Fish kills. High silt content. The habitat is so bad the Oregon spotted frog is threatened to wink out of existence.
The struggles to tame the river changed it into something less healthy. Before irrigation canals and reservoirs, the Deschutes had more regular flows. It averaged 600 cubic feet per second to 800 cfs upstream of Bend. Until recently, it’s been fluctuating much more wildly from 20 cfs to 1,800 cfs. Low flow levels warm up the river making it more unhealthy.
That problem is being addressed. Central Oregon’s irrigation districts have agreed to leave more water in the river. Piping irrigation canals is terribly expensive but moves water more efficiently so not as much has to be taken from the river. Flows in the Deschutes may ratchet up to a minimum of 300 cfs in the next several years. That’s progress.
The Oregon Legislature is considering a bill, House Bill 3103, that could make a critical change to improve the flexibility of how water can be used in the Deschutes Basin and across the state.
Consider Wickiup Reservoir. It’s one of the largest reservoirs in Oregon. It’s about 50 miles from Bend by car. It can hold up to 200,000 acre feet of water, at least when snowpack and climate change cooperate. (One acre foot of water is the amount of water to cover an acre in one foot of water or about 325,851 gallons.)
Every drop of water in the reservoir is officially designated for the use of irrigation by North Unit Irrigation District, which serves the area around Madras. On the state level, rights to store water are tied to specifics — the location of the reservoir, the location of the dam, where the water is diverted and the purpose or use of the stored water.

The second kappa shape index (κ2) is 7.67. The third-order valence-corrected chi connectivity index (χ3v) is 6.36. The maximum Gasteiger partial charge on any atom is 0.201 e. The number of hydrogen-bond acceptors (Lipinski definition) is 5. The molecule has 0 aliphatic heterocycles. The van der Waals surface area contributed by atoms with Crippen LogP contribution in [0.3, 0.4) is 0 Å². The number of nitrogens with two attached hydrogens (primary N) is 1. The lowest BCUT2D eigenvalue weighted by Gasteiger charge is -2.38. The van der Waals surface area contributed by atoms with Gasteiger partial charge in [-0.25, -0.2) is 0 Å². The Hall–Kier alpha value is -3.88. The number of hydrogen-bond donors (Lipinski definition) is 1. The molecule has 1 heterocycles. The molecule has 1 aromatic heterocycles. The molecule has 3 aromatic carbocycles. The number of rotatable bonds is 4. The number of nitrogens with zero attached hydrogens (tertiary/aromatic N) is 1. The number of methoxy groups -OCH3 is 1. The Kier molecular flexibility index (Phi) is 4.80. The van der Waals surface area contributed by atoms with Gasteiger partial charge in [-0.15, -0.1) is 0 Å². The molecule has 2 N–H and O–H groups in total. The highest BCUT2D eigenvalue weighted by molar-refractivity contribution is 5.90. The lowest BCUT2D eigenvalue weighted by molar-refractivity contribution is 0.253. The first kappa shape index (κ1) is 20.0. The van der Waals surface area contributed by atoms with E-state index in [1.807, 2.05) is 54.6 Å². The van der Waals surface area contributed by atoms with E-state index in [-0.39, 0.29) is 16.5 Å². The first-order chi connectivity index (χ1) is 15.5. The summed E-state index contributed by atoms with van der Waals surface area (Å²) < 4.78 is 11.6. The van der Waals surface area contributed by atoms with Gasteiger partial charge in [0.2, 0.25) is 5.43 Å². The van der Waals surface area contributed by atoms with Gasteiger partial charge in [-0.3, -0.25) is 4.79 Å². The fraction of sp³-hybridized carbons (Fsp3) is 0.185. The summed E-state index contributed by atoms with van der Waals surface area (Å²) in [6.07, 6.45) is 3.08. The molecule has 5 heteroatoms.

Say you want to change one — to release more water from Wickiup to help water habitat for the spotted frog and other creatures. The Oregon Department of Justice issued a memo in 2018 saying that although there are exceptions, Oregon’s Water Resources Department doesn’t have the authority to change storage rights. HB 3103 would allow the change for the use of water.
It wouldn’t only benefit the situation at Wickiup. Other reservoirs in Oregon have similar restrictions that limit flexibility.
In the past, some irrigation districts and farmers have wanted more than just flexibility in use of stored water. They have wanted flexibility in where the water was stored, as well. That is something that Oregon should do, too. But changing the use is much, much less controversial. This bill could pass this session. Legislators, pass it.